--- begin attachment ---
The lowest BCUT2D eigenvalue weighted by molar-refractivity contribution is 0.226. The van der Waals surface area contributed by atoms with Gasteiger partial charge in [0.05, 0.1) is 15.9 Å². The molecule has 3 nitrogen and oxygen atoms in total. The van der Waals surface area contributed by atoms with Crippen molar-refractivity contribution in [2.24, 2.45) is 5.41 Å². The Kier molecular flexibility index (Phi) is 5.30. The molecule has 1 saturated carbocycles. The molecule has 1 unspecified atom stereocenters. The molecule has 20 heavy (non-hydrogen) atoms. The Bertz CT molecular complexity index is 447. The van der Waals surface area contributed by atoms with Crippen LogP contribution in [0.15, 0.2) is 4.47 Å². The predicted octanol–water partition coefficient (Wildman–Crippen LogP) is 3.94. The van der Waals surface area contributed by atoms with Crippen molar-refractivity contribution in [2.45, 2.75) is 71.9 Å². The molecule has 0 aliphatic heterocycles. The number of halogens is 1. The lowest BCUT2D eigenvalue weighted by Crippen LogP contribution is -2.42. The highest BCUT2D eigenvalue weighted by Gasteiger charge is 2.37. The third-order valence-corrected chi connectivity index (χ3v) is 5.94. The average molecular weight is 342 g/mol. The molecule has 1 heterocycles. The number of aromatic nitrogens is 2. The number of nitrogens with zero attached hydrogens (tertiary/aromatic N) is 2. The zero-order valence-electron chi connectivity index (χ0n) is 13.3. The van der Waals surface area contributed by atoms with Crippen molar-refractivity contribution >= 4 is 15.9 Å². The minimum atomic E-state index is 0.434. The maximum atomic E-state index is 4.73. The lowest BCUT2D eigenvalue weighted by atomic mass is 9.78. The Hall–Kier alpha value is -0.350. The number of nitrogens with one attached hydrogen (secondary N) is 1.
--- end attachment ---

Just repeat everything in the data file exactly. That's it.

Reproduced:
The lowest BCUT2D eigenvalue weighted by molar-refractivity contribution is 0.226. The van der Waals surface area contributed by atoms with Gasteiger partial charge in [0.05, 0.1) is 15.9 Å². The molecule has 3 nitrogen and oxygen atoms in total. The van der Waals surface area contributed by atoms with Crippen molar-refractivity contribution in [2.24, 2.45) is 5.41 Å². The Kier molecular flexibility index (Phi) is 5.30. The molecule has 1 saturated carbocycles. The molecule has 1 unspecified atom stereocenters. The molecule has 20 heavy (non-hydrogen) atoms. The Bertz CT molecular complexity index is 447. The van der Waals surface area contributed by atoms with Crippen LogP contribution in [0.15, 0.2) is 4.47 Å². The predicted octanol–water partition coefficient (Wildman–Crippen LogP) is 3.94. The van der Waals surface area contributed by atoms with Crippen molar-refractivity contribution in [2.45, 2.75) is 71.9 Å². The molecule has 0 aliphatic heterocycles. The number of halogens is 1. The lowest BCUT2D eigenvalue weighted by Crippen LogP contribution is -2.42. The highest BCUT2D eigenvalue weighted by Gasteiger charge is 2.37. The third-order valence-corrected chi connectivity index (χ3v) is 5.94. The average molecular weight is 342 g/mol. The molecule has 1 heterocycles. The number of aromatic nitrogens is 2. The number of nitrogens with zero attached hydrogens (tertiary/aromatic N) is 2. The zero-order valence-electron chi connectivity index (χ0n) is 13.3. The van der Waals surface area contributed by atoms with Crippen molar-refractivity contribution >= 4 is 15.9 Å². The minimum atomic E-state index is 0.434. The maximum atomic E-state index is 4.73. The lowest BCUT2D eigenvalue weighted by atomic mass is 9.78. The Hall–Kier alpha value is -0.350. The number of nitrogens with one attached hydrogen (secondary N) is 1.